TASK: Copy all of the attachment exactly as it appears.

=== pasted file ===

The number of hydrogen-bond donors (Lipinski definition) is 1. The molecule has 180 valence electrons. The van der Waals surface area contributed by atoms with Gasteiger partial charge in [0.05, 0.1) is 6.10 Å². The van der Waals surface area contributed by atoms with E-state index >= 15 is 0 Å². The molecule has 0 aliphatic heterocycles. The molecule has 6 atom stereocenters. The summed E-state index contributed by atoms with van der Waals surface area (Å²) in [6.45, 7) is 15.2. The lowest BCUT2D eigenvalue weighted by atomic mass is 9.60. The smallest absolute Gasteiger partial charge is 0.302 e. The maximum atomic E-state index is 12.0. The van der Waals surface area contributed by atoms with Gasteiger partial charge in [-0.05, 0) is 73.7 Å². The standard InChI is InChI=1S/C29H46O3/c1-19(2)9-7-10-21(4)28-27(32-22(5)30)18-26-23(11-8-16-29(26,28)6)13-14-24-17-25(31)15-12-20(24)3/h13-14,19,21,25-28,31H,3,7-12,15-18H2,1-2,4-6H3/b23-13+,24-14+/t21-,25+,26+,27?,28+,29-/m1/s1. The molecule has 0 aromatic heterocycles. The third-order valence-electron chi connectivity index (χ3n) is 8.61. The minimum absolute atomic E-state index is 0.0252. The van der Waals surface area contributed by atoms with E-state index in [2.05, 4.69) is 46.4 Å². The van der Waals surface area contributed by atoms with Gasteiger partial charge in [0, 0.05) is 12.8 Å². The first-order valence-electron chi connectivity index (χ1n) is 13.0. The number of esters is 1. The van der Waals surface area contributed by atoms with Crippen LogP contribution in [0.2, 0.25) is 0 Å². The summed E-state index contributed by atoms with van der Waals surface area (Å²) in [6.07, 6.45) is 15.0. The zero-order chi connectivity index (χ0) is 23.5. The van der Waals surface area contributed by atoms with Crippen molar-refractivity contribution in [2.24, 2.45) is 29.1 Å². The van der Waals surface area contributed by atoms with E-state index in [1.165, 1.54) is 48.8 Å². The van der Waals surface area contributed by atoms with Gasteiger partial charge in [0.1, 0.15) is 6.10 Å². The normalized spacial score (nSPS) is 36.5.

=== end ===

The number of hydrogen-bond donors (Lipinski definition) is 1. The molecule has 180 valence electrons. The van der Waals surface area contributed by atoms with Gasteiger partial charge in [0.05, 0.1) is 6.10 Å². The van der Waals surface area contributed by atoms with E-state index >= 15 is 0 Å². The molecule has 0 aliphatic heterocycles. The molecule has 6 atom stereocenters. The summed E-state index contributed by atoms with van der Waals surface area (Å²) in [6.45, 7) is 15.2. The lowest BCUT2D eigenvalue weighted by atomic mass is 9.60. The smallest absolute Gasteiger partial charge is 0.302 e. The maximum atomic E-state index is 12.0. The van der Waals surface area contributed by atoms with Gasteiger partial charge in [-0.05, 0) is 73.7 Å². The standard InChI is InChI=1S/C29H46O3/c1-19(2)9-7-10-21(4)28-27(32-22(5)30)18-26-23(11-8-16-29(26,28)6)13-14-24-17-25(31)15-12-20(24)3/h13-14,19,21,25-28,31H,3,7-12,15-18H2,1-2,4-6H3/b23-13+,24-14+/t21-,25+,26+,27?,28+,29-/m1/s1. The molecule has 0 aromatic heterocycles. The third-order valence-electron chi connectivity index (χ3n) is 8.61. The minimum absolute atomic E-state index is 0.0252. The van der Waals surface area contributed by atoms with E-state index in [2.05, 4.69) is 46.4 Å². The van der Waals surface area contributed by atoms with Gasteiger partial charge in [0, 0.05) is 12.8 Å². The first-order valence-electron chi connectivity index (χ1n) is 13.0. The number of esters is 1. The van der Waals surface area contributed by atoms with Crippen LogP contribution in [0.2, 0.25) is 0 Å². The summed E-state index contributed by atoms with van der Waals surface area (Å²) in [6.07, 6.45) is 15.0. The zero-order chi connectivity index (χ0) is 23.5. The van der Waals surface area contributed by atoms with Crippen molar-refractivity contribution in [2.24, 2.45) is 29.1 Å². The van der Waals surface area contributed by atoms with E-state index in [1.165, 1.54) is 48.8 Å². The van der Waals surface area contributed by atoms with Gasteiger partial charge in [0.1, 0.15) is 6.10 Å². The normalized spacial score (nSPS) is 36.5.